Just how sensitively the performer must tackle these precious miniatures is described by
Clara Schumann with the words »… the intellectual technique in them demands a fine
comprehension and one must be very familiar with Brahms to play them as Brahms
had imagined them«.
When it comes to Brahms, Glenn Gould – famous for his analytically strict and emphatic interpretation of Bach’s keyboard works – proves himself to be a true poet and
thinker at the keyboard. Driven by the melancholy force, his thoughts find their way,
sometimes hesitantly, then moving on with a deep breath, as it were, to the next deceleration.
In op. 118 no. 1 the Canadian pianist begins with a passion that wrests expansive cascades of sound from the keyboard, then finds his way back to introvert mellifluous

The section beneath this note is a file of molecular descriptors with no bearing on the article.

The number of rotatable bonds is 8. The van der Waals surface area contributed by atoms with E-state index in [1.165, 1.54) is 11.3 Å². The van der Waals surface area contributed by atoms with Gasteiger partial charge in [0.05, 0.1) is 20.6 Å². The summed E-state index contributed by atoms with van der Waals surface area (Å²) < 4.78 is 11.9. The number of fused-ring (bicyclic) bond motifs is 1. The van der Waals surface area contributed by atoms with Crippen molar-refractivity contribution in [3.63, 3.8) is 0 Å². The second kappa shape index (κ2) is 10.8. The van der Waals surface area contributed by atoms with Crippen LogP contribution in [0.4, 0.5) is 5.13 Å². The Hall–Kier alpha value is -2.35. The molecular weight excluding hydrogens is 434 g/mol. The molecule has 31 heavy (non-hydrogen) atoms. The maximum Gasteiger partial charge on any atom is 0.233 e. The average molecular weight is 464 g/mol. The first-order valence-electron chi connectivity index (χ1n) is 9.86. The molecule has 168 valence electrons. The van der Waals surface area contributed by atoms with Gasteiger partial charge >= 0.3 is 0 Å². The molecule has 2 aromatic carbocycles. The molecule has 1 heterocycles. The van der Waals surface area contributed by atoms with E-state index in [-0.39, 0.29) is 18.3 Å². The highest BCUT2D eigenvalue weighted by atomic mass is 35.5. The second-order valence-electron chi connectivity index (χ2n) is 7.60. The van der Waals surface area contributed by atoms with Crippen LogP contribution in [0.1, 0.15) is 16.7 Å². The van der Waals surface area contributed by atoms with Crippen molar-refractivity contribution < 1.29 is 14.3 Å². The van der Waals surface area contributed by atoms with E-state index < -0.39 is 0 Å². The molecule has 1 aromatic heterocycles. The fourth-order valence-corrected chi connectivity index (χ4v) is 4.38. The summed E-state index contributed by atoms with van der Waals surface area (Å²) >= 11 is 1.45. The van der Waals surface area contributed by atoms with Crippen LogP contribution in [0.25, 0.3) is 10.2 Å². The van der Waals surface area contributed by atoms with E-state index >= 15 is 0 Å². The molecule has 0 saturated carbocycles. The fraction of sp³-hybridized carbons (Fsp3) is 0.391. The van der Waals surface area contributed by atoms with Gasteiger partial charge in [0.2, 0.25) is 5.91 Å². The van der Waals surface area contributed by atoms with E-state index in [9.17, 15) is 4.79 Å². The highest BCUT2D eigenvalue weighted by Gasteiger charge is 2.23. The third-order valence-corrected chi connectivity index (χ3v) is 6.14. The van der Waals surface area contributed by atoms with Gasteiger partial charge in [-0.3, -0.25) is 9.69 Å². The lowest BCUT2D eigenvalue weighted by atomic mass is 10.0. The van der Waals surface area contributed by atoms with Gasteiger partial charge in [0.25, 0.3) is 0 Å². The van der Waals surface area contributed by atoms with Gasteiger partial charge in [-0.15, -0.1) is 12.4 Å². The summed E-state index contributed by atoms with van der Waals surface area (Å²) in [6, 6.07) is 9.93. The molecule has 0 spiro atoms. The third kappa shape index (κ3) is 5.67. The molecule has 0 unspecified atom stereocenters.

tones (op. 118 no. 2) and increases the drama in the will-o’-the-wispish and futile attempts to come to a redemptory final cadence (op. 118 no. 6). It would be hard to find
a more closely-knit and intense rendering than on the present recording.
1 LP / standard sleeve
– Intermezzo op. 116 no. 4 in E major
– Intermezzi op. 117 no. 1 in B-flat major, no. 2 in B-flat minor, no. 3 in
– Intermezzi op. 118 No. 1 in A minor, No. 2 in A major, No. 6 in E-flat
– Intermezzo op. 119 No. 1 in B minor